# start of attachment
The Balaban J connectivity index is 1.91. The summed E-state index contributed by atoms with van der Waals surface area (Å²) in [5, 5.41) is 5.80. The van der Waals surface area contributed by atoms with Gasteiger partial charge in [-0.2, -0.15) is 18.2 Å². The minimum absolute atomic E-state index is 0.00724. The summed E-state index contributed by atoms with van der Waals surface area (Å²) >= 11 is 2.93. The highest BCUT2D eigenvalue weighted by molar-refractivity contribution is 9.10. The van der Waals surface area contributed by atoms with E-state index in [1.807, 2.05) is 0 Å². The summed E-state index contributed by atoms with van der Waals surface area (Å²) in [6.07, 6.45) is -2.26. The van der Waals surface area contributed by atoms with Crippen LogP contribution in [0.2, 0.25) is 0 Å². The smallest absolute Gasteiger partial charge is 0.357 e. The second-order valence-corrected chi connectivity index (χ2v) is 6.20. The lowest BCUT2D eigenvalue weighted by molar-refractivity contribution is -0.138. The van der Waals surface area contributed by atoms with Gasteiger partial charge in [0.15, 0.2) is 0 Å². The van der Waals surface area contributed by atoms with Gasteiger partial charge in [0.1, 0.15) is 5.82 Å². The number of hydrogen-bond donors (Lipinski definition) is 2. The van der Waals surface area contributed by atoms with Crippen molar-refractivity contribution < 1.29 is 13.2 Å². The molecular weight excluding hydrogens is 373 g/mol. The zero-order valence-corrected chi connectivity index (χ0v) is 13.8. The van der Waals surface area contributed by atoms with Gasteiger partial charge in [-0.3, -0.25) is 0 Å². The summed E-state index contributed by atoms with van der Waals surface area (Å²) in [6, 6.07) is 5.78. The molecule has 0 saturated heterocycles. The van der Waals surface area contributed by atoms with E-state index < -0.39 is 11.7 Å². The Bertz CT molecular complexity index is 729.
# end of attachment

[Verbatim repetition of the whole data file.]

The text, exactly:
The Balaban J connectivity index is 1.91. The summed E-state index contributed by atoms with van der Waals surface area (Å²) in [5, 5.41) is 5.80. The van der Waals surface area contributed by atoms with Gasteiger partial charge in [-0.2, -0.15) is 18.2 Å². The minimum absolute atomic E-state index is 0.00724. The summed E-state index contributed by atoms with van der Waals surface area (Å²) >= 11 is 2.93. The highest BCUT2D eigenvalue weighted by molar-refractivity contribution is 9.10. The van der Waals surface area contributed by atoms with E-state index in [1.807, 2.05) is 0 Å². The summed E-state index contributed by atoms with van der Waals surface area (Å²) in [6.07, 6.45) is -2.26. The van der Waals surface area contributed by atoms with Crippen LogP contribution in [0.2, 0.25) is 0 Å². The smallest absolute Gasteiger partial charge is 0.357 e. The second-order valence-corrected chi connectivity index (χ2v) is 6.20. The lowest BCUT2D eigenvalue weighted by molar-refractivity contribution is -0.138. The van der Waals surface area contributed by atoms with Gasteiger partial charge in [0.15, 0.2) is 0 Å². The van der Waals surface area contributed by atoms with Gasteiger partial charge in [0.1, 0.15) is 5.82 Å². The number of hydrogen-bond donors (Lipinski definition) is 2. The van der Waals surface area contributed by atoms with Crippen molar-refractivity contribution < 1.29 is 13.2 Å². The molecular weight excluding hydrogens is 373 g/mol. The zero-order valence-corrected chi connectivity index (χ0v) is 13.8. The van der Waals surface area contributed by atoms with Gasteiger partial charge in [-0.3, -0.25) is 0 Å². The summed E-state index contributed by atoms with van der Waals surface area (Å²) in [6, 6.07) is 5.78. The molecule has 0 saturated heterocycles. The van der Waals surface area contributed by atoms with E-state index < -0.39 is 11.7 Å². The Bertz CT molecular complexity index is 729.